Renewable Incentives

Renewable Incentives

Renewable Incentives. I’m Greg Martin as Line On Agriculture presents the Harvest Clean Energy Report.

Everywhere you look there are opportunities to get into clean, green technologies. From the home to the farm, both residential and commercial, incentives abound. Chris Drake, Energy Solutions Program Manager with Avista Utilities in Spokane, Washington says that there are plenty of ways you can take advantage of these incentives.

DRAKE: Avista Utilities distributes electric and natural gas to customers in Eastern Washington and Northern Idaho and we offer customers interested in generating their own energy the ability to interconnect with our system and there’s different types of incentives and ways to get some economic value out of that.

According to Drake, people in their service area have some choices.

DRAKE: Well Avista offers choices for customers interested in interconnecting to our system and I guess first off I would make the distinction between interconnection options and incentives because both have an economic value and they’re kind of interchangeable in the customers mind, but basically there’s two paths or processes

The first option is called “Net Metering” where you can actually offset your electrical usage.

DRAKE: And if you generate more than you use your meter actually spins backwards so you kind of use the Avista electrical system as a battery and since you are reducing the amount of energy that Avista needs to serve you, you’ll also be able to apply for an energy efficiency incentive that’s typically 20 cents per kilowatt hour for the first years generation and then in Washington State we also have a renewable generation incentive.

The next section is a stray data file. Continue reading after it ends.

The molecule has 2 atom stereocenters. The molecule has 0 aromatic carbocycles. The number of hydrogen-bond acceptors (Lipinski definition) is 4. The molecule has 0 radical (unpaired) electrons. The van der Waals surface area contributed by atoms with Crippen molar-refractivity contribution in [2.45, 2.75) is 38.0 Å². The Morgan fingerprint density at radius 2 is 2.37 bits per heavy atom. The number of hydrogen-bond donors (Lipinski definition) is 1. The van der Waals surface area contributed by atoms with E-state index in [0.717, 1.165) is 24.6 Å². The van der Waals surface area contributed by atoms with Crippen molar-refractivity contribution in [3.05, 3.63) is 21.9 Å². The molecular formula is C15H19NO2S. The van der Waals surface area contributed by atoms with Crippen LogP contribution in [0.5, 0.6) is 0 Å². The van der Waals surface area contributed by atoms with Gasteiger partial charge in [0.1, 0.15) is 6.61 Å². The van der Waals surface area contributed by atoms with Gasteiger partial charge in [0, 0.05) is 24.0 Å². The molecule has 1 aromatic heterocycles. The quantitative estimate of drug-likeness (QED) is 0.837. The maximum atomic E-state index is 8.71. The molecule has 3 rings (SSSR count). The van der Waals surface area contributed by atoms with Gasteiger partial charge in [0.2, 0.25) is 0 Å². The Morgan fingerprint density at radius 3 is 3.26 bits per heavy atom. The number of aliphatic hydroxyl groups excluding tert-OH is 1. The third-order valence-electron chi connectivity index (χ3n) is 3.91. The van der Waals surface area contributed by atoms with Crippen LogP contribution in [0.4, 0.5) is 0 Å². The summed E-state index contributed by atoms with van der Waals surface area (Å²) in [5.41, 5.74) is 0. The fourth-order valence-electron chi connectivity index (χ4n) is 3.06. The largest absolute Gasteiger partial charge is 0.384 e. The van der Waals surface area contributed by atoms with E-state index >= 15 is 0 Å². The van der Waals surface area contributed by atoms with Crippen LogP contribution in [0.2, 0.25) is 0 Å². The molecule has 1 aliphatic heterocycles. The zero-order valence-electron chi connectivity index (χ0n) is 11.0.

Drake says the other option is selling power back but you are not offsetting any of your own usage and then are not eligible for an energy efficiency incentive. There are many different options for alternate power generation.

DRAKE: While although it’s probably still the most expensive, solar has the most application and pretty much anybody can find a good solar site on their property. Wind is going to be much more, you want a good wind resource if you are going to invest that type of money in a wind turbine and so now you are starting to look for certain areas that have a good average wind speed and the anaerobic digesters you are going to be looking for some sort of fuel source there. Usually dairy and those types of agricultural applications – might able to take a look at that.

If you have any questions about these programs contact Avista Utilities.

For additional information on clean energy, visit That’s today’s Line On Agriculture. I’m Greg Martin on the Northwest Ag Information Network.

Previous ReportMore Swine Flu Fallout
Next ReportGetting Potatoes to Russia